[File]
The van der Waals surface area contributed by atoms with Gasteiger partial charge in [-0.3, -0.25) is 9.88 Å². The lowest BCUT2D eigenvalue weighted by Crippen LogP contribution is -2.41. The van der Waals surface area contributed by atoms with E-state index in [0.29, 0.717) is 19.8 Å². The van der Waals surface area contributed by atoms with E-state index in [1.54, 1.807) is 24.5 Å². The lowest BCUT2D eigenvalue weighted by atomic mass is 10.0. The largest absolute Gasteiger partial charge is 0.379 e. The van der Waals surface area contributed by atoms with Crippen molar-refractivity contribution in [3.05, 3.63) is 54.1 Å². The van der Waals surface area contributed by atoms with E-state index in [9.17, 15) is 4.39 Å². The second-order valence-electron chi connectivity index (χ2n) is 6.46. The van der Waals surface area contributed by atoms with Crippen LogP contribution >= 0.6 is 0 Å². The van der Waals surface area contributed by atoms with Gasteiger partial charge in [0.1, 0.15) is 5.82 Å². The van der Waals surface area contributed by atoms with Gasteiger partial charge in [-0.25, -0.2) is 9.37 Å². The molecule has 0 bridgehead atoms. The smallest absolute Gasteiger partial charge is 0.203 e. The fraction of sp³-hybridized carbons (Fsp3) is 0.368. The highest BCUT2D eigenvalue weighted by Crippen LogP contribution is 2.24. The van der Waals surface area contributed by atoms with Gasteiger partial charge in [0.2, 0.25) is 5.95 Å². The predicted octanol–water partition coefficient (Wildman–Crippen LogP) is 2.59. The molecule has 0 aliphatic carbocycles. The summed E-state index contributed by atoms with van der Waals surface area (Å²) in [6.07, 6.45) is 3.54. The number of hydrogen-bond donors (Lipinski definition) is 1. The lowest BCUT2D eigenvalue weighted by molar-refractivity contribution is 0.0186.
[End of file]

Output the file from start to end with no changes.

The van der Waals surface area contributed by atoms with Gasteiger partial charge in [-0.3, -0.25) is 9.88 Å². The lowest BCUT2D eigenvalue weighted by Crippen LogP contribution is -2.41. The van der Waals surface area contributed by atoms with E-state index in [0.29, 0.717) is 19.8 Å². The van der Waals surface area contributed by atoms with E-state index in [1.54, 1.807) is 24.5 Å². The lowest BCUT2D eigenvalue weighted by atomic mass is 10.0. The largest absolute Gasteiger partial charge is 0.379 e. The van der Waals surface area contributed by atoms with Crippen molar-refractivity contribution in [3.05, 3.63) is 54.1 Å². The van der Waals surface area contributed by atoms with E-state index in [9.17, 15) is 4.39 Å². The second-order valence-electron chi connectivity index (χ2n) is 6.46. The van der Waals surface area contributed by atoms with Crippen LogP contribution >= 0.6 is 0 Å². The van der Waals surface area contributed by atoms with Gasteiger partial charge in [0.1, 0.15) is 5.82 Å². The van der Waals surface area contributed by atoms with Gasteiger partial charge in [-0.25, -0.2) is 9.37 Å². The molecule has 0 bridgehead atoms. The smallest absolute Gasteiger partial charge is 0.203 e. The fraction of sp³-hybridized carbons (Fsp3) is 0.368. The highest BCUT2D eigenvalue weighted by Crippen LogP contribution is 2.24. The van der Waals surface area contributed by atoms with Gasteiger partial charge in [0.2, 0.25) is 5.95 Å². The predicted octanol–water partition coefficient (Wildman–Crippen LogP) is 2.59. The molecule has 0 aliphatic carbocycles. The summed E-state index contributed by atoms with van der Waals surface area (Å²) in [6.07, 6.45) is 3.54. The number of hydrogen-bond donors (Lipinski definition) is 1. The lowest BCUT2D eigenvalue weighted by molar-refractivity contribution is 0.0186.